U.S. Island Destinations
When you need an island getaway, but the idea of a long flight takes the wind out of your sails, head to an island in the United States―which is often within driving distance.
Block Island, Rhode Island
Why go: Block Island, which sits between mainland Rhode Island and the tip of New York's Long Island, is less developed than Martha's
Vineyard or Nantucket but has the same New England charm.
What to do: Head to Mansion Beach for good waves and few tourists, and visit the island's enormous cliffs, Mohegan Bluffs.
Where to stay: The National Hotel (doubles starting at $199 in late June, blockislandhotels.com) is famous, but most families rent houses in the interior of the island (try Sullivan Real Estate, blockislandhouses.com).
Bald Head Island, North Carolina
Why go: Cars are not allowed on the island―just golf carts. What's more relaxing than that?
What to do: Visit Eb & Flo's, famous for its pots of steamed seafood. Or stay in and e-mail a grocery list to the Maritime Market―it delivers.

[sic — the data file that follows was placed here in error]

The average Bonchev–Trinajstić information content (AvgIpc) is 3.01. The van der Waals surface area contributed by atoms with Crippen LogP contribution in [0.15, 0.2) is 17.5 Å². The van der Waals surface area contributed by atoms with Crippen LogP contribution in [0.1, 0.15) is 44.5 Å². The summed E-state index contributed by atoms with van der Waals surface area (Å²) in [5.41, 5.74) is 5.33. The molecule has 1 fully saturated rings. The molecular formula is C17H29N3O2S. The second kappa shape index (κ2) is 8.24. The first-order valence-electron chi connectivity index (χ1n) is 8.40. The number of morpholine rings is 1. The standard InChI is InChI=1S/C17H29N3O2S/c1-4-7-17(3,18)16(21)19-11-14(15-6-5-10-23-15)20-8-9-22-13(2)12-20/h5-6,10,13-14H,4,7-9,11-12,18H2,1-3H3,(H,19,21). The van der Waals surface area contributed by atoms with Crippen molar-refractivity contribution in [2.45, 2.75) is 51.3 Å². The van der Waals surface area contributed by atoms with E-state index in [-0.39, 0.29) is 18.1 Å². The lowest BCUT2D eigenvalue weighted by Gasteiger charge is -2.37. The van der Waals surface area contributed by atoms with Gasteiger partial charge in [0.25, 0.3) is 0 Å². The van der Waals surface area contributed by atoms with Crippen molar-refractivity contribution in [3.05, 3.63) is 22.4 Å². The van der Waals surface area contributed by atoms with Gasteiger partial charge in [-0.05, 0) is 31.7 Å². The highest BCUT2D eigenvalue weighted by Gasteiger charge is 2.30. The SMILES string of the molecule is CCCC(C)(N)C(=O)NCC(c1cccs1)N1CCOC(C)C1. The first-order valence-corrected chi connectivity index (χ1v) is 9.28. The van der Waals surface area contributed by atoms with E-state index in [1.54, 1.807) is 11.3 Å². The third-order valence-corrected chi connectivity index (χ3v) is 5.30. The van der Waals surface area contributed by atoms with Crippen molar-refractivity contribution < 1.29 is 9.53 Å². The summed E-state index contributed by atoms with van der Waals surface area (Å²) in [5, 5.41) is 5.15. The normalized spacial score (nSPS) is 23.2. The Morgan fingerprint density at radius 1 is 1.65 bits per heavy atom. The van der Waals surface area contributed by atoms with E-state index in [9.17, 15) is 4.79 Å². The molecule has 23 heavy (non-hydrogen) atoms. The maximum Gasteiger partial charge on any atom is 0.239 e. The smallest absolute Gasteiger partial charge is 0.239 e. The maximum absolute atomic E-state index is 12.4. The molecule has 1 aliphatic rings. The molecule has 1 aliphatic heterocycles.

Where to stay: A private house. An average two-bedroom rental runs $2,800 a week in high season, Memorial Day through Labor Day. Renting through Bald Head Island Limited (baldheadisland.com) gets you free access to the Bald Head Island Club, which caters to golfers, and to the beachside Shoals Club.
Catalina Island, California
Why go: Catalina has some of the best snorkeling in the United States, and its famous colored tiles (created by local artists in
the 1920s and 1930s) decorate everything from fountains to trash cans.
What to do: Shop and eat in Avalon, the island's only city. Hike the many trails or ride horseback. And stop by the airport, a bona fide tourist destination, high on a mesa in the middle of the island.
Where to stay: The Hotel Villa Portofino has a sundeck with views of Catalina Harbor (from $116 May to October, hotelvillaportofino.com).